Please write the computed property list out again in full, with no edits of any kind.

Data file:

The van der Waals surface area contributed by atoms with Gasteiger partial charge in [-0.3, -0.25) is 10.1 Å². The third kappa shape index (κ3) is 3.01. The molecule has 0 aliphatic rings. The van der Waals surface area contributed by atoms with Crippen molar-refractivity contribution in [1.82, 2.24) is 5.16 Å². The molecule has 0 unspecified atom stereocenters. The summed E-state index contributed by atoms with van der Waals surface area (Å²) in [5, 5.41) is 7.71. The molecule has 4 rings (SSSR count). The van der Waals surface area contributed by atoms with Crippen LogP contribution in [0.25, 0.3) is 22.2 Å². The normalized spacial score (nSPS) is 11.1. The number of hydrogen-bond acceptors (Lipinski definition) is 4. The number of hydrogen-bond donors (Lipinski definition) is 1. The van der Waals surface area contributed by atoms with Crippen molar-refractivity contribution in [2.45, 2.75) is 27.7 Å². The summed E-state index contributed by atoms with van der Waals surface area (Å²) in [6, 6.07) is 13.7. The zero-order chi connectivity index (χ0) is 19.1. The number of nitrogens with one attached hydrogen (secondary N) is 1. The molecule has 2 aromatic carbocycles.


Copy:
The van der Waals surface area contributed by atoms with Gasteiger partial charge in [-0.3, -0.25) is 10.1 Å². The third kappa shape index (κ3) is 3.01. The molecule has 0 aliphatic rings. The van der Waals surface area contributed by atoms with Crippen molar-refractivity contribution in [1.82, 2.24) is 5.16 Å². The molecule has 0 unspecified atom stereocenters. The summed E-state index contributed by atoms with van der Waals surface area (Å²) in [5, 5.41) is 7.71. The molecule has 4 rings (SSSR count). The van der Waals surface area contributed by atoms with Crippen LogP contribution in [0.25, 0.3) is 22.2 Å². The normalized spacial score (nSPS) is 11.1. The number of hydrogen-bond acceptors (Lipinski definition) is 4. The number of hydrogen-bond donors (Lipinski definition) is 1. The van der Waals surface area contributed by atoms with Crippen molar-refractivity contribution in [2.45, 2.75) is 27.7 Å². The summed E-state index contributed by atoms with van der Waals surface area (Å²) in [6, 6.07) is 13.7. The zero-order chi connectivity index (χ0) is 19.1. The number of nitrogens with one attached hydrogen (secondary N) is 1. The molecule has 2 aromatic carbocycles.